The Paris Motor Show 2010 presented a lot of electric and hybrid vehicles. These are revolutionary, indeed, but within a certain niche, a certain small, entirely solar-powered car was the most interesting idea of all. Helios IV, as it was named, is the brainchild of the HEI University in Lille, France, and has attended the World Solar Challenge (WSC) six times.
There’s not much to talk about Helios’s capabilities and even comparing it to the smallest of cars in terms of comfort doesn’t make any sense. Only by seeing that it can do 110 km/h (68.3 mph) solely by the power generated in real time by the solar panels is just amazing.
This is the fourth and most sophisticated and aerodynamic edition of the Helios solar race car. Although it can only host one person, the Helios is a proof-of-concept of what it can be done with an array of high performance solar cells, treated with an anti-reflex coating so it can absorb as much energy as possible and increase the cells’ efficiency.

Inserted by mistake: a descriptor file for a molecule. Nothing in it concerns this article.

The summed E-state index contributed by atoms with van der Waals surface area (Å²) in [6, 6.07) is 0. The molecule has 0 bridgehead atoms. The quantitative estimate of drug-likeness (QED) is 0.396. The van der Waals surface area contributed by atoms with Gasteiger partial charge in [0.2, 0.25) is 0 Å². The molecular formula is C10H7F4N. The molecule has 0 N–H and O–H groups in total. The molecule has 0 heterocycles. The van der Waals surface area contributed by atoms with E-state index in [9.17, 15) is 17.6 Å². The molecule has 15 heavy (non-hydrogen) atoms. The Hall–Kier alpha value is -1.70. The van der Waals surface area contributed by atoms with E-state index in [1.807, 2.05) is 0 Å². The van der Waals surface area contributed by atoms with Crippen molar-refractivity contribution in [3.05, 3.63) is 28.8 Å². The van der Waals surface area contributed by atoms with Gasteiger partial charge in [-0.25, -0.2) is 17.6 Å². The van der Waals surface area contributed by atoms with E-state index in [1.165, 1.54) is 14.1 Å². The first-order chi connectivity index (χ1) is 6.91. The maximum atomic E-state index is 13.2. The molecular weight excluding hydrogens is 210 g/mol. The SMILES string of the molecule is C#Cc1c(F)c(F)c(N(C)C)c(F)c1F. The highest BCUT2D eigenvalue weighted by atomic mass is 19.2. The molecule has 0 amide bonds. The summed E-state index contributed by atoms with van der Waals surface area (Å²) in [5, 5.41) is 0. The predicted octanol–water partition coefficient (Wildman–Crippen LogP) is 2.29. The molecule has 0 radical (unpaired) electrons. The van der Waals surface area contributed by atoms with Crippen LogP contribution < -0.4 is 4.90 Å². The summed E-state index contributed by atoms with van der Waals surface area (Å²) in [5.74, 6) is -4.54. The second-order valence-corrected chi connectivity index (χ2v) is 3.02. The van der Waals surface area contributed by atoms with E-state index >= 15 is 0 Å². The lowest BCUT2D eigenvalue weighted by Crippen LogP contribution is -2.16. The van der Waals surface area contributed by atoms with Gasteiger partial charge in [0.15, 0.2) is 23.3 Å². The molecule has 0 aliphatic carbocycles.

Car manufacturers have already begun implementing solar cells in their vehicles. Toyota’s Prius, for example, features an optional rooftop solar panel that powers the air conditioning, thus decreasing battery usage. Still, the add-on increases the vehicle’s fuel consumption by 0.1 L/100km (as reported by Toyota), so at the first sight the gadget’s not worth the costs in CO2.